Now, these are not even remotely guessable unless you are a total degenerate, or in other words, if you're like me. For instance, one card asks you to sculpt a "big penis vein", while another card asks you to act out "99 problems but a bitch ain't one". Some are genuinely funny, such as drawing something representing an "asian glow", but some are just reaching. In short, it's a mixed bag, and with the right crowd you can have a good time. This is definitely the kind of game that you break out when your friends and their spouses are around and everyone's had a couple shots of bourbon. The amount of fun you'll have is directly proportional to the level of debauchery that precedes it, and the utter sickness of mind of the participants.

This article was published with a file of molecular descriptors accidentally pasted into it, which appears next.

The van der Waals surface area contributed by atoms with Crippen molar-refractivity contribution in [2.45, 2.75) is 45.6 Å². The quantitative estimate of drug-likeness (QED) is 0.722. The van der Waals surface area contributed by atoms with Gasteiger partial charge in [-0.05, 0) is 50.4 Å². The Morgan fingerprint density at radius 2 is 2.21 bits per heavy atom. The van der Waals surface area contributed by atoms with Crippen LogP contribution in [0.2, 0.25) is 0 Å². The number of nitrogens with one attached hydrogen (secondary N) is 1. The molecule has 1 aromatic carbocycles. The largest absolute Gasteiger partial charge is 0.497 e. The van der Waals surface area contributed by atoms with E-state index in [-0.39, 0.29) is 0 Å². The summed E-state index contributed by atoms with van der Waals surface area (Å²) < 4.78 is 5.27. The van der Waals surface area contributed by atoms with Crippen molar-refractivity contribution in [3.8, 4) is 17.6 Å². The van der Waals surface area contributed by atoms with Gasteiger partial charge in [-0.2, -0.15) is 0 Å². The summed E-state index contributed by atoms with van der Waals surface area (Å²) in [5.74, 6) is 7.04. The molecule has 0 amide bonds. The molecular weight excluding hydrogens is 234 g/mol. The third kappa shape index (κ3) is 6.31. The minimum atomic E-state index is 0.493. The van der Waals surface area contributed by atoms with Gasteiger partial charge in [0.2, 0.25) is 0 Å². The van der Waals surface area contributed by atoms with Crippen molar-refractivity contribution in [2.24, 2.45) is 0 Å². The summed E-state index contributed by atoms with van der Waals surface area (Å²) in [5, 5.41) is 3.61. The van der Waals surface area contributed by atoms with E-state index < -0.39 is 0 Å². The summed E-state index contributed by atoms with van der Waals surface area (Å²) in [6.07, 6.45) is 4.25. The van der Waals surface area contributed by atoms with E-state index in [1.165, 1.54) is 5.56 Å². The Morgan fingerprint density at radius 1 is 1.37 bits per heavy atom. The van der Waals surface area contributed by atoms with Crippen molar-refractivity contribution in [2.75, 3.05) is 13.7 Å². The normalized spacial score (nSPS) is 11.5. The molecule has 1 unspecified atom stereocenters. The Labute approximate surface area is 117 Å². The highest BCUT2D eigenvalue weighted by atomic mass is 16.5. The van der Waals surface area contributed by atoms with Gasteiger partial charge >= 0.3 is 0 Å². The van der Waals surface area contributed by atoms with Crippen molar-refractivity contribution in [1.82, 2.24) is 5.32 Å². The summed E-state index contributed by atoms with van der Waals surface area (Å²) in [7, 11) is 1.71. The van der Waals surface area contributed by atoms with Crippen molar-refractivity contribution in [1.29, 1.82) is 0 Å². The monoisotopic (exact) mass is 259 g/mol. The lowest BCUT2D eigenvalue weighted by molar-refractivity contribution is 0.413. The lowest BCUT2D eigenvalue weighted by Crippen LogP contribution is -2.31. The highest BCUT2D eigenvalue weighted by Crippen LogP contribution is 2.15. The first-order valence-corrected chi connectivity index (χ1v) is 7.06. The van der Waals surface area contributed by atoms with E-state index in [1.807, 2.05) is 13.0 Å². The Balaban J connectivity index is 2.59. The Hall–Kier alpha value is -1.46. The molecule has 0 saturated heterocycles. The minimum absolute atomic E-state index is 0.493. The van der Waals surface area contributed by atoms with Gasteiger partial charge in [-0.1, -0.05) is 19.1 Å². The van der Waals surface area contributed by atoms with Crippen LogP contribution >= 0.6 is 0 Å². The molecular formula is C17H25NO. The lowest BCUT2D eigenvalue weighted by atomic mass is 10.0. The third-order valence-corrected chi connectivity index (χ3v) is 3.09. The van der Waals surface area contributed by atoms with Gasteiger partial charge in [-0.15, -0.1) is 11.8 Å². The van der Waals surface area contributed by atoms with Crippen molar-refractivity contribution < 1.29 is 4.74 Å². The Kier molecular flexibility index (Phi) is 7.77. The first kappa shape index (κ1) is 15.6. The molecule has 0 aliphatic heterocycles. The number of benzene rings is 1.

The magic to making this game last for more than one session is to be sure that nobody has seen the cards in advance so that they really have to guess, rather than have it be sort of a raunchy, multiple-choice game. It was hard for me to play because I looked at some of the cards, which gave me a huge advantage, since guessing "doggy style" isn't as hard when you know the card is in the deck. I only looked at a couple of each to get an idea of what to expect, so I limited my bias, and I suggest that you don't even look at the cards when you get it so that you don't ruin it for yourself.